Buying a Boat Engine

Many boats, particularly small yachts and trailer sailers, are sold without an engine. While this makes sense – after all, it’s not totally necessary to have horsepower when you have wind power – an engine can be invaluable in an emergency, help with boat manouverability, and will certainly prove useful if the wind dies off halfway through a trip!

There’s more than one type of engine to choose from, however, and choosing the right one for your boat is important. Your vessel’s performance will be impacted once the engine’s weight and horsepower are taken into consideration. Choose an engine with a power rating that’s too low and your engine will be under continual strain. Conversely, choosing a very powerful engine can be dangerous, and may mean your boat exceeds the speed it was designed to operate at. There are two different types of engine most commonly purchased – outboard motors and inboard engines. Propulsion systems are also available, though less common.

Outboard Motors

Outboard motors are totally detachable, and the smaller models are often removed from boats while they’re not in use. They’re mounted on brackets on the stern, and typically range in power between 1.0 horsepower to over 300. Outboard motors are usually either 2-stroke or 4-stroke.

2-Stroke benefits

  • Simple to operate
  • Lighter
  • Quieter
  • More fuel efficient
  • Better acceleration on the whole
  • Good power-to-weight ratio
  • Lower price (on average)
  • No oil changes required.

4-Stroke benefits

  • Electronic ignition systems
  • Low emissions
  • Engine management systems
  • Oil is added to the engine (as oppose to the fuel, as in a 2-stroke) meaning fuel is used more efficiently and cleanly.

Inboard Engines and Stern Drives

Inboard engines are more complicated to use than outboard motors, as they require complicated installation best left to a professional. Typically the engine sits in the middle of the boat, with a shaft connecting the engine to the propeller on the outside. Waste gases are passed through the exhaust pipe at the boat’s stern.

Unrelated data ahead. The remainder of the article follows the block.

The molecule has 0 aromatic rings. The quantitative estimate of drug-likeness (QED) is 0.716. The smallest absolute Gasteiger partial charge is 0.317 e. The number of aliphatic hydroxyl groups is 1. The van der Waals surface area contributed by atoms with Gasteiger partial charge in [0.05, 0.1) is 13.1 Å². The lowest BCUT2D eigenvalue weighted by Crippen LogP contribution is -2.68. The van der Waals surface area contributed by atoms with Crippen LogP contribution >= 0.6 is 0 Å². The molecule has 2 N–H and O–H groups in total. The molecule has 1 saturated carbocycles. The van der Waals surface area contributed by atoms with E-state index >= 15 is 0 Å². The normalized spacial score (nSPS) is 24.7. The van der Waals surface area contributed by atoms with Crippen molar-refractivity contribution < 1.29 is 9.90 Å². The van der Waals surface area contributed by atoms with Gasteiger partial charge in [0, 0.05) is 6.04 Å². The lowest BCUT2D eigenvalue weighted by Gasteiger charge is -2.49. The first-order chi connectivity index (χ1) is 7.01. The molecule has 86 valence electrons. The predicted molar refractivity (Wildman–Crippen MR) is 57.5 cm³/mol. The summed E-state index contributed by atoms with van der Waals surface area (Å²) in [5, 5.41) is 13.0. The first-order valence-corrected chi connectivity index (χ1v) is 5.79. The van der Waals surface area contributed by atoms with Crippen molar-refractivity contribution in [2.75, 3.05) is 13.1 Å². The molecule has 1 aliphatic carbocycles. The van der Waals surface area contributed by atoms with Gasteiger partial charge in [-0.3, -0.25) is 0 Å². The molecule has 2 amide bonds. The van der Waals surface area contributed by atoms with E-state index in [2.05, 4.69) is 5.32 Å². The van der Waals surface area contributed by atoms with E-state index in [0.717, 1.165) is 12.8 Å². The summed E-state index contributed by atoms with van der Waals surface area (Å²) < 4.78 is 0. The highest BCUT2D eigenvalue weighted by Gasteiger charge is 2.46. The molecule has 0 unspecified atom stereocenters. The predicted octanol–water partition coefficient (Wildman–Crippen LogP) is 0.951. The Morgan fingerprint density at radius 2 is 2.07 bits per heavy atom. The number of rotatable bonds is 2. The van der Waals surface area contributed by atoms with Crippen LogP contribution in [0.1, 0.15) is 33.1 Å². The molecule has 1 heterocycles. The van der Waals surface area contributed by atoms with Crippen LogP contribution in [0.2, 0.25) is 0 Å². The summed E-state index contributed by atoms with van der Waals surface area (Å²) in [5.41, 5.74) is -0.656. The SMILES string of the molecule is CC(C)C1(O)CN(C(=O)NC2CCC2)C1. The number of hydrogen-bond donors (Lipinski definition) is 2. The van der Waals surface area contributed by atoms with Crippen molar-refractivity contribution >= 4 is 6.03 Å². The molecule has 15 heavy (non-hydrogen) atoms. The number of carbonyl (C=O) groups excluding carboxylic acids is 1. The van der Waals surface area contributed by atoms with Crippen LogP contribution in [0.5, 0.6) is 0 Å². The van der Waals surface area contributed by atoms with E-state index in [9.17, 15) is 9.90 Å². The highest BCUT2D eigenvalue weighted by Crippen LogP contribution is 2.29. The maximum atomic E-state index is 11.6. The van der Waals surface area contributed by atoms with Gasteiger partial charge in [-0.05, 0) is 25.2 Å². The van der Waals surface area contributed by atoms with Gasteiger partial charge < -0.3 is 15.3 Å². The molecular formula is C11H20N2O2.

Inboard engines are the preferred option for use in watersports such as wakeboarding (provided the engine is powerful enough) because the propeller usually isn’t right at the back of the boat posing a potential hazard to those trying to board.

Diesel Inboard Engines

Diesel inboard engines are similar in design to traditional petrol engines, and are typically only used in larger boats because of their weight. They’re capable of producing superior torque comparative to petrol engines, however, and tend to operate at lower RPMs.

Diesel inboard engine benefits

  • Don’t produce carbon monoxide in or around the boat
  • Fuel isn’t explosive
  • Provides excellent torque
  • Long-lasting
  • Cheap to run.

Petrol Inboard Engines

Petrol inboard engines share many similarities with car engines. However, they’re also modified in several notable ways. They tend to range in horsepower from about 90 to over 1000.

Petrol inboard engine benefits:

  • Lighter than diesel engines
  • A simple drive system often means less maintenance
  • Cheap to run
  • Quiet.

Propulsion Engines

Propulsion engines are the safest type of engine to use in watersports applications, as they have no propeller. The engine operates by pumping in water, then spraying it out under high pressure via a nozzle. The nozzle moves and rotates in order to provide steering.

These types of engines are most commonly seen in jet skis and personal watercraft, and are rare in other boat types. One drawback of a propulsion engine is that steering is instantly lost when power isn’t being applied.

Propulsion engine benefits

  • Great steering control in both forward and reverse (many engines, particularly inboard ones, are difficult to use in reverse).
  • Relatively low maintenance
  • Quiet
  • Safe
  • Efficient.

For courses on maintaining your inboard or outboard engine, view NZ Coastguard’s website pages on inboard engine maintenance and outboard engine maintenance.